If you are not getting my free report make sure you get signed up by simply following the link below.  You can also click the button below to follow my Team and I on Twitter and get daily updates on what is happening in the grain and livestock markets.  

 Send My Free Report

 

       

Follow FarmDirection on Twitter

 

"What A Long Strange Trip It Has Been..."

Jun 24, 2011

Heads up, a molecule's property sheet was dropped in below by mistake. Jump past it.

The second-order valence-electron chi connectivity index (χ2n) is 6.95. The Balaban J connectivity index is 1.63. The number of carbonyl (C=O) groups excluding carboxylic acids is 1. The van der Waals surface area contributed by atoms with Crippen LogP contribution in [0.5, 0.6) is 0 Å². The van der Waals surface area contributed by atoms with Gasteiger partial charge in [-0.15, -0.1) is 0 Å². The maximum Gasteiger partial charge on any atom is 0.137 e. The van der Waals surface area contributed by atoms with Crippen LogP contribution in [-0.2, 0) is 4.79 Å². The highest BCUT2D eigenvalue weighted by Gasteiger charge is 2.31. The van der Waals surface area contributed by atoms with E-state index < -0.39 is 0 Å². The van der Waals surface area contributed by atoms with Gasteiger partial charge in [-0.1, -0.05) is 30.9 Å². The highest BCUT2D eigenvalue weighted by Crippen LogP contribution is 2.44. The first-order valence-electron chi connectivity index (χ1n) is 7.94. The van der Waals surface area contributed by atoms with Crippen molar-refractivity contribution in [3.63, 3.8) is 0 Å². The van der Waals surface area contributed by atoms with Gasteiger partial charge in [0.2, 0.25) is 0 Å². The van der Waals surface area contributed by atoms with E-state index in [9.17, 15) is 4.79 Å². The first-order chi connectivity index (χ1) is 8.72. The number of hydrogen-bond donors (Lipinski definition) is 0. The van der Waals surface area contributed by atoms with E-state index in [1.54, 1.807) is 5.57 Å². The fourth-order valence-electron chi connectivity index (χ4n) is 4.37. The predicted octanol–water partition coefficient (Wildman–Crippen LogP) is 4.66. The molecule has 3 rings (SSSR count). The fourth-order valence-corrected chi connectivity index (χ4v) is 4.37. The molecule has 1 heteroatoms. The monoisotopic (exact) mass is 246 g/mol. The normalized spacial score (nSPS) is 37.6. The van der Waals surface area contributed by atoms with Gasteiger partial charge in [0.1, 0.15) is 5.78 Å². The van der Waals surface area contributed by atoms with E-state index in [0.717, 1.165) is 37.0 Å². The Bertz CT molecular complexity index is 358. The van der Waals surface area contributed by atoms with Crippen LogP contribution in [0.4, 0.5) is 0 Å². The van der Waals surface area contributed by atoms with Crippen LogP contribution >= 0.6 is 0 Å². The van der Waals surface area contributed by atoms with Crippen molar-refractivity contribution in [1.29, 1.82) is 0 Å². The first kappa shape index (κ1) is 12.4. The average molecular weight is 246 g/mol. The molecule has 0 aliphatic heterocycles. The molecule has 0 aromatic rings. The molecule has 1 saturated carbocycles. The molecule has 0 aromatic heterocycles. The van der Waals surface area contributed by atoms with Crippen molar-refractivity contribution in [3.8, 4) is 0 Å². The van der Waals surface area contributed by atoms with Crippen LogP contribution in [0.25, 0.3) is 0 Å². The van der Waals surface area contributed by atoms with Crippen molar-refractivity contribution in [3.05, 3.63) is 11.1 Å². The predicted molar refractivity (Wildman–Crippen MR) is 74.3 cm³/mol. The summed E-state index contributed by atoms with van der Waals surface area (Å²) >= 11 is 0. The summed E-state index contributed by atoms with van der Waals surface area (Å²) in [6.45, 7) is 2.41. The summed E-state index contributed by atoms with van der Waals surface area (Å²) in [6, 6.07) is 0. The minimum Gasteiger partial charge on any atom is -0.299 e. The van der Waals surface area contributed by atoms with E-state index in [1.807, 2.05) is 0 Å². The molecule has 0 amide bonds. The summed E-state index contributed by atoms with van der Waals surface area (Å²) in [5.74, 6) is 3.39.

"What A Long Strange Trip It Has Been..." famous words from my late friend Jerry Garcia of the "Greatful Dead."  I played golf with Jerry on numerous occasions, and I am telling you now, he would have had a much more colorful vocabulary in trying to describe the recent price movements we have witnessed in the grain markets as of late.  Obviously the "outsides" have had the big boys reeling, and yesterday's announcement to drop some 60 million barrels of crude from strategic reserves on the world market sent the long energy bulls scrambling for cover.  This in turn lead to massive liquidation across the board as a "risk-off" alert was sounded.  Closer to home, the wheat, corn and cattle markets came soaring back.  Wheat in Europe seems to have found some stabilization, and Asian demand for US meat is starting create a buzz.  Talks also indicating corn was able to find some interest on the break from the ethanol plants and livestock end-users, while some additional whispers were made that China may have in fact have made some purchases in both the old and new crop cash markets, and may have even jumped in the futures market.  There is a certain fear in the air that if China were to start buying in the futures market, we could see some some serious volatility in the coming weeks.  Look at it this way, you have several commercials still in the July contract trying to wait it out and make the roll to Sept at even money or better.  If some serious longs get into the July contract, and are looking to take delivery, this could force the shorts to come up with the bushels.  This is were the problem might could occur, as some will find it next to impossible to originate the corn.  All it will take is a big enough player who is serious enough to call their "bluff," and the shorts could quickly be forced to throw in the towel.  I will guarantee you China is a big enough player.  Who knows is if any of this has or will take place, but it is certainly something to think about as we move forward. Longs taking delivery of the July corn can not be ruled out with prices tumbling and the basis remaining this strong.